Curious? Come on in!

Did Jesus Die to Appease God’s Anger?

There are three problems with the theory that Jesus died on the cross to appease His Father’s anger.

First, it requires Jesus and His Father to have different opinions about us, because according to this theory, the Father is angry but the Son is sympathetic. This results in a serious theological problem, not only because it pits two members of the Trinity against each other, but also because it contradicts Jesus’ own words. In John 10:30, Jesus says, “I and the Father are one,” and in John 14:10, He says, “It is the Father, living in me, who is doing His work.”

Second, it doesn’t make sense. Never is rage so blind that a man punches himself in the nose for the affront of another! So if God were angry with us, why would He become incarnate and take it out on Himself? It would make better sense if He destroyed us. There is a precedent for that in Genesis 6:1—9:17.

Third, God’s wrath lies mainly in the future (Colossians 3:6 and 1 Thessalonians 1:10) and is directed at sin, not at sinners. We suffer God’s wrath only by our own choice, since God did not appoint us to suffer wrath, but to be saved through Jesus Christ (1 Thessalonians 5:9).

The revelation to us through our Lord Jesus Christ is that God is love, as John states in his first epistle. If God loves us, and if we are in a dire predicament, then it makes sense for Him to engineer a way to rescue us. Since God’s love is very great, and our predicament is very dire, God makes a great personal sacrifice to effect the rescue.

First, a digression about animal sacrifice.

Ancient civilizations were largely agricultural societies, even though many, such as the Roman Empire, did develop large urban centers. Religious authorities in those societies were an educated class who regulated the calendar for agriculture and provided for public order. However, those duties made it difficult, if not impossible, for them to operate farms. Most pre-urban civilizations set aside land for the clergy to grow vegetables, but vegetarianism wasn’t practical because of winter weather, the vagaries of rainfall, and the inability to ship perishables over long distances. Animal sacrifice served a practical role, being the fee schedule for the clergy, just as in the nineteenth century a farmer might pay for a doctor visit with eggs or chickens.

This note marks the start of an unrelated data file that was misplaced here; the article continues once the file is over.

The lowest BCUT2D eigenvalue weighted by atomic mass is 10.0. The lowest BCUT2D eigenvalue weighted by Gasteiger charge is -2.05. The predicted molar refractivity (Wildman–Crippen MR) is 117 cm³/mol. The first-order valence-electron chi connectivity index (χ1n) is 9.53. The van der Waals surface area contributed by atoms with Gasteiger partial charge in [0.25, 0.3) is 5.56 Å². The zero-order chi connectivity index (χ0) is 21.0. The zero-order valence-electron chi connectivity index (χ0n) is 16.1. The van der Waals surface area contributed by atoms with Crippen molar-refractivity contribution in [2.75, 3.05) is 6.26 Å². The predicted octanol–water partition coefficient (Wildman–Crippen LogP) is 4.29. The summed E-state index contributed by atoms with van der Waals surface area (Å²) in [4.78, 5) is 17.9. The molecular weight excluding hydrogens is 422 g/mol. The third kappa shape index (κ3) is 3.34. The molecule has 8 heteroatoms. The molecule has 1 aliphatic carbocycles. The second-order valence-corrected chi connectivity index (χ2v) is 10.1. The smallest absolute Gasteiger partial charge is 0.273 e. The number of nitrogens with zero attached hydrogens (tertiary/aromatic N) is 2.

When we compare the sacrificial regulations of the Hebrews with other ancient societies, we find stark contrasts:

However, if you read all those dry, complicated regulations for sin sacrifices in Leviticus and if you read about the requirements for the Passover lamb, you realize that it sets a pattern that Jesus fulfills. Jesus is the perfect sacrifice for sin. He is the first-born son, not of a sheep or a goat, but of God. He is innocent of all sin, He volunteers of His own free will—that is, He was convicted only by His own confession. He freely submitted to His Father’s will. He is, by the Levitical code, a perfect sacrifice, and therefore He perfectly removes all sin. He meets all the requirements for a fellowship offering, and thus places us in fellowship with God. Since even on the cross, none of His bones were broken, He also meets all the requirements for a Passover lamb, whose blood protects us from the angel of death, thus He prepares us for the Resurrection.

Of course, Jesus did all this knowing that He, as incarnate God, could raise Himself up from the dead. The Law requires death as the penalty for sin, but it doesn’t say the death has to be permanent. So Jesus rose again on the third day, demonstrating that He will raise up from the dead all who avail themselves of the benefits of His sacrifice.

So Jesus sacrificed Himself, not to appease His Father’s anger, but to express His Father’s love, by demonstrating to us that He really is who He claims to be. Because of His resurrection, we can be sure that if we trust in Him, we will be truly saved.

One final, pastoral note: If you are beset with the feeling that God is always mad at you, you might just be depressed. See your physician about any depression that lasts more than two weeks, especially if it’s ‘just the way you are’ throughout your life. Long-term depression is a medical problem that your doctor can fix rather easily. If you think that God is mad at you for some incident that happened recently, and it isn’t normal for you to feel this way, it’s probably a spiritual problem. You may want to seek pastoral counseling. If your pastoral counselor encourages you to think that God is persistently mad at you, get another counselor. God is love, and it is not His will that anyone be lost. According to 1 Timothy 1:15, Paul is the world’s worst sinner, so you can’t be any worse off in God’s eyes than Paul—yet Paul was made an apostle!